Two other films about dreams, ghosts, manifestations and their commodification are premiering at this year’s Sundance. I quite enjoyed Albert Birney and Kentucker Audley’s first feature collaboration, Sylvio, a tongue-in-cheek parable about a gorilla that becomes local-famous for his authentic self, then is eaten up by the media apparatus and pressured to conform to expectations as a result. Their follow-up Strawberry Mansion attempts the same wry, hipster-ironic tone in more fantastical settings. Drawing upon VHS nolstagia, everything in this film looks like it’s in the ’80s, but infused by a futuristic technology in which the state taxes objects that appear in dreams. Audley (who has appeared in many a Sundance film over the past decade and also runs the fervently-low-budget streaming showcase NoBudge), stars as James Preble, a dream auditor whose current job is to collect the back taxes, dream-edition, of an old woman named Bella (Penny Fuller). Preble’s peeks at Bella’s dreams reveal a younger version (Grace Glowicki, herself an actor-director whose Tito was a 2019 indie standout) he becomes awkwardly enamored with. Birney’s uncle, veteran stage actor Reed Birney (who also stars in another Sundance film, Fran Kranz’s chamber piece Mass), is suitably sleazy as Bella’s adult son, who turns out to have a huge financial stake in discrediting his mother and keeping Preble placated.

Halfway through the film, Bella reveals corporations clandestinely beam advertisements into everyone’s dreams; hers are so compelling because they’re free of unwanted product placement. Stuck in a dream, Preble is jerked to and fro; while he searches for the younger dream-Bella to rescue her, she’s trying to convince him to escape the shackles of dream-dependence. This literal manifestation of a manic pixie dream girl, whose sole narrative purpose is to help Preble reach his self-actualization (and save himself from a house fire in the real world), reduces the playful, sly character of the older real-world Bella into someone disappointingly flat. It’s a shame, because the set and production design are often creatively, bombastically out-there, cheekily drawing on references from Méliès’s hand-coloring and animation to glitches rising from its digital-to-film process. Strawberry Mansion’s trick, in the end, is not that commercial-free, pastoral dreams of the past are a more liberatory place. Instead, in this world, the ad-free experience is merely a less mediated way to immerse ourselves in retrograde nostalgia; Preble frees himself to escape back to his pristine, cookie-cutter modern apartment, boot up his dream-viewing-machine and plug back into dream-reality, where he can immerse himself in a chaste, cottagecore dream-life with young Bella (who, at this point, only lives on in dreams). In actuality, we’re not limited to premium ad-free streaming services or stopping every 10 minutes to watch with or interact with ads on a cheaper or free version—we can choose to, you know, opt out of participating altogether.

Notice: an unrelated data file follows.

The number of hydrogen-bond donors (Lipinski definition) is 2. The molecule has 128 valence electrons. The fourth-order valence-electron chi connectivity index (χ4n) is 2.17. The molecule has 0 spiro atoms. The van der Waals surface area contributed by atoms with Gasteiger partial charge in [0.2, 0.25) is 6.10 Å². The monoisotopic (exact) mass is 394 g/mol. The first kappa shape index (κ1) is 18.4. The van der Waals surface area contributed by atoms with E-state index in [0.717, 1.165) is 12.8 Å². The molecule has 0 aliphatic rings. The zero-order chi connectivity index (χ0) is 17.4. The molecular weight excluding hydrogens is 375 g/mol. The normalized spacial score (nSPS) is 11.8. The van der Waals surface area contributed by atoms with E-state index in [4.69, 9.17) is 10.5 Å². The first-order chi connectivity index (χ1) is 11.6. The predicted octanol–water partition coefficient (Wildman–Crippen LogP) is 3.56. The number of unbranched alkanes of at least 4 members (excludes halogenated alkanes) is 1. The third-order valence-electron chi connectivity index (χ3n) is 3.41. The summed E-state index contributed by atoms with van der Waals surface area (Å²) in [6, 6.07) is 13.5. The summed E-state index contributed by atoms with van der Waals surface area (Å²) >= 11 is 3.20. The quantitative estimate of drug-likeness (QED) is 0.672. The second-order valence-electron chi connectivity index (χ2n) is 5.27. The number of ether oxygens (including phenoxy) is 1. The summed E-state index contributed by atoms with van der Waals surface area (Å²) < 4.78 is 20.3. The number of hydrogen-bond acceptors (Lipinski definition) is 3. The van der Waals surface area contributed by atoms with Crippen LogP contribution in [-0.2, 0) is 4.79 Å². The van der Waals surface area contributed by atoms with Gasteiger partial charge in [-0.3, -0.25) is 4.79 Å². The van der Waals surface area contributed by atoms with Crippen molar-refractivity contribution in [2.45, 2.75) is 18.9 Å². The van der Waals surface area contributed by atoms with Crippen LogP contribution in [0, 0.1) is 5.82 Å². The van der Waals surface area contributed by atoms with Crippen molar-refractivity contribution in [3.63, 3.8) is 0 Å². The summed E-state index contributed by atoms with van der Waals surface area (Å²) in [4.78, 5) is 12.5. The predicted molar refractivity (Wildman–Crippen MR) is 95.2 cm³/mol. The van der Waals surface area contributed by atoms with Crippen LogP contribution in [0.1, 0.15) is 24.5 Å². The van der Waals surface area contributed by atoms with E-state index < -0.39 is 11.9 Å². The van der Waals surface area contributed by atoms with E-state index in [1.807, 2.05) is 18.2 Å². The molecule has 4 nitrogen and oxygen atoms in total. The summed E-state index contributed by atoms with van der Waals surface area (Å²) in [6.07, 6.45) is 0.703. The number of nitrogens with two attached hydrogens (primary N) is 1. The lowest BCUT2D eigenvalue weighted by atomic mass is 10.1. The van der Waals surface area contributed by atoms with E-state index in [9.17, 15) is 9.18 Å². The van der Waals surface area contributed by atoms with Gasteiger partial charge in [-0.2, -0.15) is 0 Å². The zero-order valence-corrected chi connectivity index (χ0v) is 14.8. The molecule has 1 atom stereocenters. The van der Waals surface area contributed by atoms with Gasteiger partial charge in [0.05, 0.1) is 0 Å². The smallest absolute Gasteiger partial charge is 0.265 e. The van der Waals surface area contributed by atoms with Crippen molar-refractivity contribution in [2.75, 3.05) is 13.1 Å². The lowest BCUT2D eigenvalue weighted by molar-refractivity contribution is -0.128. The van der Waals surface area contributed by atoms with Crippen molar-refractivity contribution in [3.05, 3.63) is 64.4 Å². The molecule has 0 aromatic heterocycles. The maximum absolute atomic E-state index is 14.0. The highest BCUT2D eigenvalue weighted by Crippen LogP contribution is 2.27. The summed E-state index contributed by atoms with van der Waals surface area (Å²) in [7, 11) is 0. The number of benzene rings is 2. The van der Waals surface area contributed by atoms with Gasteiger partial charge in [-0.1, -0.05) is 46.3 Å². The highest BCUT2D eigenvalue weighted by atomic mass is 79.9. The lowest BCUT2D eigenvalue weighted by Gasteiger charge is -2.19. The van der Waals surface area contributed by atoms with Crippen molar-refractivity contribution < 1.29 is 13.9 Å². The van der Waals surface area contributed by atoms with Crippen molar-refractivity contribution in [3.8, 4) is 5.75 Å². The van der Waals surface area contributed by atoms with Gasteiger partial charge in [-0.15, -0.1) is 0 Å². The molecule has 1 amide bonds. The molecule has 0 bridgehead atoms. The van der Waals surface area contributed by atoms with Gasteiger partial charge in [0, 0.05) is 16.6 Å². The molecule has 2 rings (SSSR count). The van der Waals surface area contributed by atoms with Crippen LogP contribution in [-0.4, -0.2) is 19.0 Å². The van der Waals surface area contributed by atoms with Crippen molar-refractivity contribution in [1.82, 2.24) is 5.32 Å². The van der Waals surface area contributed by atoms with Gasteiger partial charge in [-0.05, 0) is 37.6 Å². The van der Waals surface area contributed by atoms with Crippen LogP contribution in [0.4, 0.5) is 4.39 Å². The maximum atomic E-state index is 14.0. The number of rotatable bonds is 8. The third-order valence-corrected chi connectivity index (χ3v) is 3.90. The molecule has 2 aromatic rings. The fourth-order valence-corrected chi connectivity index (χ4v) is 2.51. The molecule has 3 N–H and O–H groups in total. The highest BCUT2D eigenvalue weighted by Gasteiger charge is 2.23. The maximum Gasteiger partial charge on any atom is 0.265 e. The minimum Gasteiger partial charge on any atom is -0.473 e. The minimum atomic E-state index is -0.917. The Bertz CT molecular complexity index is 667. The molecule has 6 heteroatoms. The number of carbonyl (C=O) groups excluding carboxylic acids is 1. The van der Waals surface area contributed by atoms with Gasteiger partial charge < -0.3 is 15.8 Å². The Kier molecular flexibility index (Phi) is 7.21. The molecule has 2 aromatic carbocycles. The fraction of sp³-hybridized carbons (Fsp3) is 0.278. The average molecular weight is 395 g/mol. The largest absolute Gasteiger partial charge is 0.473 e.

With a completely different aesthetic but still DIY-feeling approach, Dash Shaw’s Cryptozoo starts in a kind of Edenic but decidedly unchaste counterculture 2D animation world of 1960s-ish America, where “cryptids”—mythological creatures from all stripes and cultures—exist alongside humans. Taking a similar allegorical approach to discrimination and persecution as X-Men, the plot of this film centers around a “cryptozoo” founded by a philanthropist (voiced by Grace Zabriskie), aimed at providing a sanctuary and livelihood for the cryptids on display in its theme-park-esque exhibits, and populated by the recruitment activities of human cryptid-advocate Lauren Gray (Lake Bell). Gray has been obsessed since childhood with a baku, a Japanese, pig-like devourer of dreams who graciously consumed Gray’s nightmares as a child on the US postwar military base at Okinawa (itself a contested site of Japanese imperialism in the Pacific theater). Now, the US military is after the baku for its potential to destroy the dangerous counterculture dreams of 60s activists seeking to decolonize the world (and the US military-industrial complex).

Cryptozoo’s moral concerns are mostly enacted in conversations between Gray and Phoebe (Angeliki Papoulia), a gorgon, who argue about the patronizing and spectacularized exhibits of the Cryptozoo vs. Phoebe’s assimilationist approach of tranquilizing her snakes in order to live life passing alongside her human husband. Other reviews draw parallels between this film and the dangers of humans believing they can control monsters for entertainment, most notably in the Jurassic Park films. But, to me, more scathing and apt comparisons can be found with with the very real, very present theme parks for little people; the “living exhibits” of “savages” at the 1904 St. Louis World’s Fair that included over a thousand resident Filipinos; recent controversy over Berkeley anthropologist Alfred Louis Kroeber (father to feminist scifi author Ursula K. Le Guin, whose later works grappled with the colonial legacy of anthropology); and recent revelations that Harvard museums have the human remains of over 22,000 Indigenous and enslaved Black peoples. This is not the stuff of the purely fantastic, the future or even purely of the Anthropocene—like this film’s time period of half a century ago, it’s a colonial legacy we must grapple with now. The sentience of all the cryptids, including the non-humanoid ones, drive the violent last third of this film. Though the entertaining abduction-and-rescue nature of the plot becomes rather convoluted at times, Cryptozoo keeps a bull’s-eye-view target on the nature of gratitude, solidarity and political liberation.